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Record Details

Record 6 of 177339
Relationship of Exercise, Age, and Gender on Decompression Sickness and Venous Gas Emboli During 2-Hour Oxygen Prebreathe Prior to Hypobaric Exposure
Author and Affiliation:
Conkin, J.(Baylor Univ., United States)
Gernhardt, M. L.(NASA Johnson Space Center, Houston, TX United States)
Foster, P. P.(Baylor Univ., United States)
Pilmanis, A. A.(Armstrong Lab., San Antonio United States)
Butler, B. D.(Texas Univ., Galveston, TX United States)
Beltran, E.(Texas Univ., Galveston, TX United States)
Fife, C. E.(Texas Univ., Galveston, TX United States)
Vann, R. D.(Duke Univ., Medical Center, Durham, NC United States)
Gerth, W. A.(Duke Univ., Medical Center, Durham, NC United States)
Loftin, K. C.(Wyle Labs., Inc., Life Sciences, Systems and Services, United States) Show more authors
Abstract: We evaluated four 2-hour oxygen prebreathe protocols combining adynamia (non-walking) and 4 different amounts of exercise for potential use with extravehicular activity (EVA) on the International Space Station. Phase I: upper and lower body exercises using dual-cycle ergometry (75% VO2 max for 10 min). Phase 11: same ergometry plus 24 min of light exercise that simulated space suit preparations. Phase III: same 24 min of light exercise but no ergometry, and Phase IV: 56 min of light exercise without ergometry. After 80 min on 100% O2, the subjects breathed 26.5% O2 - 73.5% N2 for 30 min at 10.2 psi. All subjects performed a series of upper body exercises from a recumbent position for 4 hrs at 4.3 psi to simulate EVA work. Venous gas emboli (VGE) were monitored every 12 min using precordial Doppler ultrasound. The 39 female and 126 male exposures were analyzed for correlations between decompression sickness (DCS) or VGE, and risk variables. The duration and quantity of exercise during prebreathe inversely relates to DCS and VGE incidence. The type and distribution of the 19 cases of DCS were similar to historical cases. There was no correlation of age, gender, body mass index, or fitness level with greater incidence of DCS or all VGE. However there were more Grade IV VGE in males > 40 years (10 of 19) than in those =< 40 years (3 of 107), with p<0.01 from Fisher's Exact Chi square The latency time for VGE was longer (103 min +/- 56 SD, n = 15 versus 53 min +/- 31, n =13) when the ergometry occurred about 15 min into the prebreathe than when performed at the start of the prebreathe, but the order of the ergometry did not influence the overall DCS and VGE incidence. An increasing amount of exercise during prebreathes reduced the risk of DCS during subsequent exposures to 4.3 psi. Age, gender, or fitness level did not correlate with the incidence of DCS or VGE (combination of Grades I-IV). However males greater than 40 years had a higher incidence of Grade IV VGE.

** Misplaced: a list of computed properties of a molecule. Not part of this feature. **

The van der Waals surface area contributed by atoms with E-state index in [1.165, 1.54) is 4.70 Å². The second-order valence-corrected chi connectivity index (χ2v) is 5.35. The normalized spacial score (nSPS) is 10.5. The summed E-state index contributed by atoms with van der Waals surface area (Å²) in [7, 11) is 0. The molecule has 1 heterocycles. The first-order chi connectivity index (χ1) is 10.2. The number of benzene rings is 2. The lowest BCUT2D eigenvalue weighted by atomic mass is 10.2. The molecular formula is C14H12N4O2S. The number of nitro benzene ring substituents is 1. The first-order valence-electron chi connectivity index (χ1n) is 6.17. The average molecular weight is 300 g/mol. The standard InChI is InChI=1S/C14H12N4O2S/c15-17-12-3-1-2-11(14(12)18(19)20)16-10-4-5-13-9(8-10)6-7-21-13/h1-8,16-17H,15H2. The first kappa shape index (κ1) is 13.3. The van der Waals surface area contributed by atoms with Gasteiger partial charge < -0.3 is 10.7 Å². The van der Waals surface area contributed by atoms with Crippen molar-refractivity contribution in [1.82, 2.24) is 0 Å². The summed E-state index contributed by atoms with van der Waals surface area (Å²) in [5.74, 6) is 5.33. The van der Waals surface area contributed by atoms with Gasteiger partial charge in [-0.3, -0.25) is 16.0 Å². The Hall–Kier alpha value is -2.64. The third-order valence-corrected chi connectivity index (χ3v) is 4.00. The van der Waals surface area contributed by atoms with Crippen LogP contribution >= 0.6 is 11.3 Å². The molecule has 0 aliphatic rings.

Publication Date: Jan 01, 2000
Document ID:
20000109705
(Acquired Nov 09, 2000)
Subject Category: AEROSPACE MEDICINE
Document Type: Preprint
Meeting Information: 18-22 Jun. 2000; Stockholm; Sweden
Meeting Sponsor: Undersea and Hyperbaric Medical Society
Financial Sponsor: NASA Johnson Space Center; Houston, TX United States
Organization Source: NASA Johnson Space Center; Houston, TX United States
Description: 1p; In English
Distribution Limits: Unclassified; Publicly available; Unlimited
Rights: No Copyright
NASA Terms: AEROEMBOLISM; DECOMPRESSION SICKNESS; PHYSICAL EXERCISE; RESPIRATION; ASTRONAUT PERFORMANCE; AEROSPACE MEDICINE; ERGOMETERS; EXTRAVEHICULAR ACTIVITY; SEX FACTOR
Availability Source: Other Sources
Availability Notes: Abstract Only
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